Announcing the Clarence Thomas Award for Sexual Misconduct

16 May

ThomasDoDRecent events in the U.S. Military have led to the creation of a new SJFA award! Named in dishonor of (In)Justice Clarence Thomas, who blamed the victim, distorted the truth, and winked and nodded his way into a lifetime appointment — at the expense of Anita Hill — this award will be announced irregularly when any person or organization qualifies. A combination of monumental misogyny, callous disregard, and overt sexual hostility are the requirements. Sadly, we may see awards far more often than we would like.

Since the inclusion of women in the military, sexual assault and forced prostitution have been very real problems. Over the past decade or so, as women have moved into positions of greater authority, the Pentagon has indicated the intent to address the issue. Sadly, two recent events prove that whatever they are doing isn’t working. (Perhaps they’ve been taking strategic advice from the Catholic Church…)

Last week, an Air Force officer was charged with sexual battery; this week an Army Sergeant First Class is being investigated for forcing at least one subordinate soldier into prostitution, and for sexually assaulting two other soldiers. The common thread? Both were in positions of authority and power to investigate and prevent sexual assault!  Maybe they just didn’t read the job descriptions properly.

Based on the ongoing problems faced by LGBT personnel since the repeal of DADT and the shocking lack of effective health training for women, it’s clear that the U.S. Military is still living in the 1920s before all that equality stuff got in the way. The Pentagon must provide real leadership, and real consequences, to change the culture or the behavior will never change. Senator Kirsten Gillibrand, chair of the Senate Armed Services Subcommittee on Personnel, is demanding such change.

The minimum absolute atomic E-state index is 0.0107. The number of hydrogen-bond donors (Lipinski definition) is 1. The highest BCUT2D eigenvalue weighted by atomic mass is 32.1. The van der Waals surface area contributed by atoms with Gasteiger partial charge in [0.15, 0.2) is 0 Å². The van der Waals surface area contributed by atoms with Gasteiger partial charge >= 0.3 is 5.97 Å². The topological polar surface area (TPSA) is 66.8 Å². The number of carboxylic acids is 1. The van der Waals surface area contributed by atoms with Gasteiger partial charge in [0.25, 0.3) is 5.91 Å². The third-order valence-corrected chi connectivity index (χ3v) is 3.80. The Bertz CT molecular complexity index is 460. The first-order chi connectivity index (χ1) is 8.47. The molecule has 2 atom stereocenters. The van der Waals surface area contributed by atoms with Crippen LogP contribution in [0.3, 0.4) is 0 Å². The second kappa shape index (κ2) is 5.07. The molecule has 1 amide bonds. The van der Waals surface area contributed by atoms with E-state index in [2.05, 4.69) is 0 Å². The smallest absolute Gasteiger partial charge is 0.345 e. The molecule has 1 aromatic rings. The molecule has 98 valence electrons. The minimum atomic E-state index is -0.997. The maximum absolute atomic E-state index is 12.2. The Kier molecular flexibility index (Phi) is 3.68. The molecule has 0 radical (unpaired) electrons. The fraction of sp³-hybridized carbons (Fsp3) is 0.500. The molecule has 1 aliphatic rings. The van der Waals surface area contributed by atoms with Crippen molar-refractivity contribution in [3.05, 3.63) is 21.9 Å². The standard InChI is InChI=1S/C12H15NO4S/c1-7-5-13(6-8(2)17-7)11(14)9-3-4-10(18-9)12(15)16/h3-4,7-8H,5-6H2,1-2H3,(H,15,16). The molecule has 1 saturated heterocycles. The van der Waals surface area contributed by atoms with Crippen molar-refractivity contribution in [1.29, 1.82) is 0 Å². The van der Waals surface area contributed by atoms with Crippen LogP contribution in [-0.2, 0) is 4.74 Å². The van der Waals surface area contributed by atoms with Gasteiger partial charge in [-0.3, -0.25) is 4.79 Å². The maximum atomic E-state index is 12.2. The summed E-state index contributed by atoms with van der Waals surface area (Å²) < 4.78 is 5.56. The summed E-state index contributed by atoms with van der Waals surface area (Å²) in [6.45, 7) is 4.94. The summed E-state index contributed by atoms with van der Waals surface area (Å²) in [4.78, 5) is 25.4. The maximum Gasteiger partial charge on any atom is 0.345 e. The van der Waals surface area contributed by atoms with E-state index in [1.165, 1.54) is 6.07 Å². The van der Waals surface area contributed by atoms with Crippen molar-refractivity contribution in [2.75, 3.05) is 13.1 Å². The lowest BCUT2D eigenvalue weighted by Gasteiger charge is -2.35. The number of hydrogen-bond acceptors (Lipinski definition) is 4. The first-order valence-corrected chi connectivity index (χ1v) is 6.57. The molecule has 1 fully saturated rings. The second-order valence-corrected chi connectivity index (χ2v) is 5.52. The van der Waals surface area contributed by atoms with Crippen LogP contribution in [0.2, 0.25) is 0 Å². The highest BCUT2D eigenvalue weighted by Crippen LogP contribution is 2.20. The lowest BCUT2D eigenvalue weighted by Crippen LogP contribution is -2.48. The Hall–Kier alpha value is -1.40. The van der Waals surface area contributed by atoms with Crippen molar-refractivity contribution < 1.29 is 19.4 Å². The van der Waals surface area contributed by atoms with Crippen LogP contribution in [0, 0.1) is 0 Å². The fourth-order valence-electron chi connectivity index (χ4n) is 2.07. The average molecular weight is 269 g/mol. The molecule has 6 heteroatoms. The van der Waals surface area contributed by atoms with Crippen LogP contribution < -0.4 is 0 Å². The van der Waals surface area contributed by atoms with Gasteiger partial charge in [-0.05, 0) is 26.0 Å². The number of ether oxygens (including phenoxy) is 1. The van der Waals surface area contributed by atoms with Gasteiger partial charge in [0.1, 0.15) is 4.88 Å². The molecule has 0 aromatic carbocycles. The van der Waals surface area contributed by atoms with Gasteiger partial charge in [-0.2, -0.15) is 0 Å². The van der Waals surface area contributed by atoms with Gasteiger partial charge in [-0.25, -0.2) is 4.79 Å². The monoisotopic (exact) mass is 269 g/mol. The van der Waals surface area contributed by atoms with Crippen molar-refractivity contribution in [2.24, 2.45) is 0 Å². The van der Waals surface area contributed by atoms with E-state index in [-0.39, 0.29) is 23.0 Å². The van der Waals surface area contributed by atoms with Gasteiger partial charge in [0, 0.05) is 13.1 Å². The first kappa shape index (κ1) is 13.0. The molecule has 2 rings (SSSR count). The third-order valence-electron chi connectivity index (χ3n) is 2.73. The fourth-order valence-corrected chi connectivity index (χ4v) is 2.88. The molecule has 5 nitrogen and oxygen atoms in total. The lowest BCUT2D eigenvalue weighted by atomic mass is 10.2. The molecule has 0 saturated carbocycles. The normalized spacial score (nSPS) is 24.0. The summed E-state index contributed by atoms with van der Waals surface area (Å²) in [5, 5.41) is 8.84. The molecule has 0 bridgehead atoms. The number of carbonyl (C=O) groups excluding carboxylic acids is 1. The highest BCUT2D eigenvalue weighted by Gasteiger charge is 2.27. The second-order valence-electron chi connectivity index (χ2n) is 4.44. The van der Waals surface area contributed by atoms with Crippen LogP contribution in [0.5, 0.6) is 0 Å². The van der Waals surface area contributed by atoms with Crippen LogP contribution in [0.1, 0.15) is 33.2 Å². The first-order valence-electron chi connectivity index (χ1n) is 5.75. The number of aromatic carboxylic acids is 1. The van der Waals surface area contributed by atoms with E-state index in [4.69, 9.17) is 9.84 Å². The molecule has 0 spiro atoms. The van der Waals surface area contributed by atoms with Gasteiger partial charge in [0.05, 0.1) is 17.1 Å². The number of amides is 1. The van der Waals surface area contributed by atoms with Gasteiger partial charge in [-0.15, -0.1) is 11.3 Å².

It is time to get serious and get to work reforming the military justice system that clearly isn’t working. I believe strongly that to create the kind of real reform that will make a difference we must remove the chain of command from the decision making process for these types of serious offenses.

Sounds like it’s time to send a woman in to get the job done right.

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8 Responses to “Announcing the Clarence Thomas Award for Sexual Misconduct”

  1. Central Oregon Coast NOW May 16, 2013 at 7:31 am #

    Reblogged this on Central Oregon Coast NOW and commented:
    Respond to this post by replying above this line

    New post on Social Justice For All

    Announcing the Clarence Thomas Award for Sexual Misconduct